Note also that when these components are removed serviceable they are considered to be “part life” and we should ensure that we track and officially recorded this information.
AD’s Modifications & Service Bulletin Effect on Components
In Addition, Components are subject to various Airworthiness Directives AD’s Modifications and Service Bulletins. It may also be that Part No of the component changes after modification. For example, a component part No 1234-02 changes and becomes a 1234-03.
Alternatively, the modification data plate may be altered to record that mod 1, for example, has been accomplished.
Life Limited Parts – Traceability
To enable the traceability of LLP it is required to have details of the part “Back to Birth” in terms of Fitment and Certifiable Hrs, Cyc or Landings. Not only from a regulatory compliance point of view but in terms of the obligations under a lease agreement.
There are no industry templates to support Back to Birth evidence so it is up to the organisation Incoming Inspection to satisfy this element – Discuss!
What Do We Mean by Back to Birth?
Some Confusion is evident because EASA does not use the term Back to Birth (BTB) however lessors typically use BTB in the commercial lease terms.
Instead of just tracking the number of flight hours or flight cycles, most lease arrangements require operators to adhere to the principles of back-to-birth and back-to-overhaul traceability.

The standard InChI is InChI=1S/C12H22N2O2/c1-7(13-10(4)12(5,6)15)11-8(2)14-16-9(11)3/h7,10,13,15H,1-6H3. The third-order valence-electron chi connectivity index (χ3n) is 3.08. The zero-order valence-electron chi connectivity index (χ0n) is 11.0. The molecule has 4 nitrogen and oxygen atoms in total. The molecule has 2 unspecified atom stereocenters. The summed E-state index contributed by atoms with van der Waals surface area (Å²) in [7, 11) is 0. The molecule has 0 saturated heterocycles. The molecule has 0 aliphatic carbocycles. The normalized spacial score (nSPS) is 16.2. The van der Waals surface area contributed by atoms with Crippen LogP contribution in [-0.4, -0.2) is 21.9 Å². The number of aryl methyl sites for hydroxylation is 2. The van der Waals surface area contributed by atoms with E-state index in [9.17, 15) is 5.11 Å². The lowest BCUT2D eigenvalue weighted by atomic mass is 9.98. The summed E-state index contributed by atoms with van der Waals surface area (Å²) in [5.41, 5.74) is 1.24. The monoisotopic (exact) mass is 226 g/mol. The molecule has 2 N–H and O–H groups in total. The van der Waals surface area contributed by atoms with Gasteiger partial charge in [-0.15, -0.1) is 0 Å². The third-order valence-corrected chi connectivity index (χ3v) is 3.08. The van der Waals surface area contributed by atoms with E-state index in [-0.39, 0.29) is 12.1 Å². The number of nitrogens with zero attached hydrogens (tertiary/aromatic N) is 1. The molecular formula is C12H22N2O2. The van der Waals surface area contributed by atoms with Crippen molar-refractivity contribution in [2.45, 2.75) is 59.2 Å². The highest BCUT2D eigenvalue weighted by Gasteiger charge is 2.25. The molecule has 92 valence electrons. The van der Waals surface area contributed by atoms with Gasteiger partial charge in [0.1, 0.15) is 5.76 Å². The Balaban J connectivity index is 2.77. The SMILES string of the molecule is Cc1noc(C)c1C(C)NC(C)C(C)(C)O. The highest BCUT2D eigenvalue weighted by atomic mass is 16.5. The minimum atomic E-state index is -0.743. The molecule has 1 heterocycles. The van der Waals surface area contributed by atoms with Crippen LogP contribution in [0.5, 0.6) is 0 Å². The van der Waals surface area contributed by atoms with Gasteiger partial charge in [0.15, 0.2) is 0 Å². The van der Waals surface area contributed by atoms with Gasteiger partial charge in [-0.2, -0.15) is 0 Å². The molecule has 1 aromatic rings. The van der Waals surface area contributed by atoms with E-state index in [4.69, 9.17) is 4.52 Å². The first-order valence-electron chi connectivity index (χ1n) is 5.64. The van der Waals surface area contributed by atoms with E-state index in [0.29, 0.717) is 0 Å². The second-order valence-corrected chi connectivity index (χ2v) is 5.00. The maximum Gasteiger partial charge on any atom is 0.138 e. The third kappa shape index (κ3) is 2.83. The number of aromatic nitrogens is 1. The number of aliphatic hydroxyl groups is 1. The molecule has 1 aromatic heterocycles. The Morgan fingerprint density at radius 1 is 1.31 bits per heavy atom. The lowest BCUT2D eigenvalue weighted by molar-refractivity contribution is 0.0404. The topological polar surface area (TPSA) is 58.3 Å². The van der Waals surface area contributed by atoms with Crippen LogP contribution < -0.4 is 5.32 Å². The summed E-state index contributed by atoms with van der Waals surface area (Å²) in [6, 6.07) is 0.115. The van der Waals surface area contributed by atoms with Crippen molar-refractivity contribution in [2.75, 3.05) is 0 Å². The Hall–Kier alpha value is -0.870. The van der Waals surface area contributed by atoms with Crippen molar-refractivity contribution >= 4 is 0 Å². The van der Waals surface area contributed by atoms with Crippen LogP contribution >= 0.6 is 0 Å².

So to understand that it is industry rather than the regulators who drive the BTB requirements.
The term “back to birth” is not used in European regulations. The requirements that apply to a service life-limited component (see definition in AMC M.A.305) are basically stated in M.A.305 (e) and (h). All detailed maintenance records of a maintenance action (e.g. a restoration) must be kept until another maintenance action equivalent in scope (another restoration) is done, but never less than 36 months. Keep in mind that:
A service life-limited component log card must be kept with all the relevant information, so the action should be recorded there, and
The records showing compliance with other requirements stated in M.A.305, e.g. an airworthiness directive, or any other information that could be affecting the configuration of the aircraft, must be retained too.